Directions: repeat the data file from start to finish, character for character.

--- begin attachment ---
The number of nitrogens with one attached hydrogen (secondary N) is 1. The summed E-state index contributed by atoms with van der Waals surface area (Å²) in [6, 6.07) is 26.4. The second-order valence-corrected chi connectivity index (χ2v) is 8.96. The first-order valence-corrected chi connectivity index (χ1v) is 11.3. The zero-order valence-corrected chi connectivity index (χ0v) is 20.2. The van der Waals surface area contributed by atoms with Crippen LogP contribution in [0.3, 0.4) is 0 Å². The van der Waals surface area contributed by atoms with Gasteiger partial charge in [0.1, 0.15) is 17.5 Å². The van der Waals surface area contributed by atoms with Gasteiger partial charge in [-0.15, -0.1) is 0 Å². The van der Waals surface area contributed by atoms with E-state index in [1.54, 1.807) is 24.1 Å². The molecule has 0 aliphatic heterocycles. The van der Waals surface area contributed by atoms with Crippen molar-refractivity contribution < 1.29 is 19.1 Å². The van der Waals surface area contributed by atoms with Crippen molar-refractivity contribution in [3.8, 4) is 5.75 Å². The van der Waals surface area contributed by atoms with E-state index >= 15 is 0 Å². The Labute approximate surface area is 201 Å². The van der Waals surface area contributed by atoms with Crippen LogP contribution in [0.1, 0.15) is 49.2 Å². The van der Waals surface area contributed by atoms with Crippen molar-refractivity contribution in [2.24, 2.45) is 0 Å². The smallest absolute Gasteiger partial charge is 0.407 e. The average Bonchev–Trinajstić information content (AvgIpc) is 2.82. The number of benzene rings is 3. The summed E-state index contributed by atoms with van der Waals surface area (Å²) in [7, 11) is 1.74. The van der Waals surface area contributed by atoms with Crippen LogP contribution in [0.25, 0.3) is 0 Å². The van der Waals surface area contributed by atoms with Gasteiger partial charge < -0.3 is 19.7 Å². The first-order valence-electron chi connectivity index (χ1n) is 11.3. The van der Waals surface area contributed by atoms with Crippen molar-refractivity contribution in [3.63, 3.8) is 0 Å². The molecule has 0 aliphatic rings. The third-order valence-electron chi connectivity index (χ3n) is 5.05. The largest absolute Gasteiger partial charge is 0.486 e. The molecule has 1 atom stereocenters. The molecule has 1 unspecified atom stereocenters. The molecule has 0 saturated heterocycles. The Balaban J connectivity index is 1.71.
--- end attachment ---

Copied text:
The number of nitrogens with one attached hydrogen (secondary N) is 1. The summed E-state index contributed by atoms with van der Waals surface area (Å²) in [6, 6.07) is 26.4. The second-order valence-corrected chi connectivity index (χ2v) is 8.96. The first-order valence-corrected chi connectivity index (χ1v) is 11.3. The zero-order valence-corrected chi connectivity index (χ0v) is 20.2. The van der Waals surface area contributed by atoms with Crippen LogP contribution in [0.3, 0.4) is 0 Å². The van der Waals surface area contributed by atoms with Gasteiger partial charge in [0.1, 0.15) is 17.5 Å². The van der Waals surface area contributed by atoms with Gasteiger partial charge in [-0.15, -0.1) is 0 Å². The van der Waals surface area contributed by atoms with E-state index in [1.54, 1.807) is 24.1 Å². The molecule has 0 aliphatic heterocycles. The van der Waals surface area contributed by atoms with Crippen molar-refractivity contribution < 1.29 is 19.1 Å². The van der Waals surface area contributed by atoms with Crippen molar-refractivity contribution in [3.8, 4) is 5.75 Å². The van der Waals surface area contributed by atoms with E-state index >= 15 is 0 Å². The Labute approximate surface area is 201 Å². The van der Waals surface area contributed by atoms with Crippen LogP contribution in [0.1, 0.15) is 49.2 Å². The van der Waals surface area contributed by atoms with Crippen molar-refractivity contribution in [2.24, 2.45) is 0 Å². The smallest absolute Gasteiger partial charge is 0.407 e. The average Bonchev–Trinajstić information content (AvgIpc) is 2.82. The number of benzene rings is 3. The summed E-state index contributed by atoms with van der Waals surface area (Å²) in [7, 11) is 1.74. The van der Waals surface area contributed by atoms with Crippen LogP contribution in [0.25, 0.3) is 0 Å². The van der Waals surface area contributed by atoms with Gasteiger partial charge < -0.3 is 19.7 Å². The first-order valence-electron chi connectivity index (χ1n) is 11.3. The van der Waals surface area contributed by atoms with Crippen molar-refractivity contribution in [3.63, 3.8) is 0 Å². The molecule has 0 aliphatic rings. The third-order valence-electron chi connectivity index (χ3n) is 5.05. The largest absolute Gasteiger partial charge is 0.486 e. The molecule has 1 atom stereocenters. The molecule has 1 unspecified atom stereocenters. The molecule has 0 saturated heterocycles. The Balaban J connectivity index is 1.71.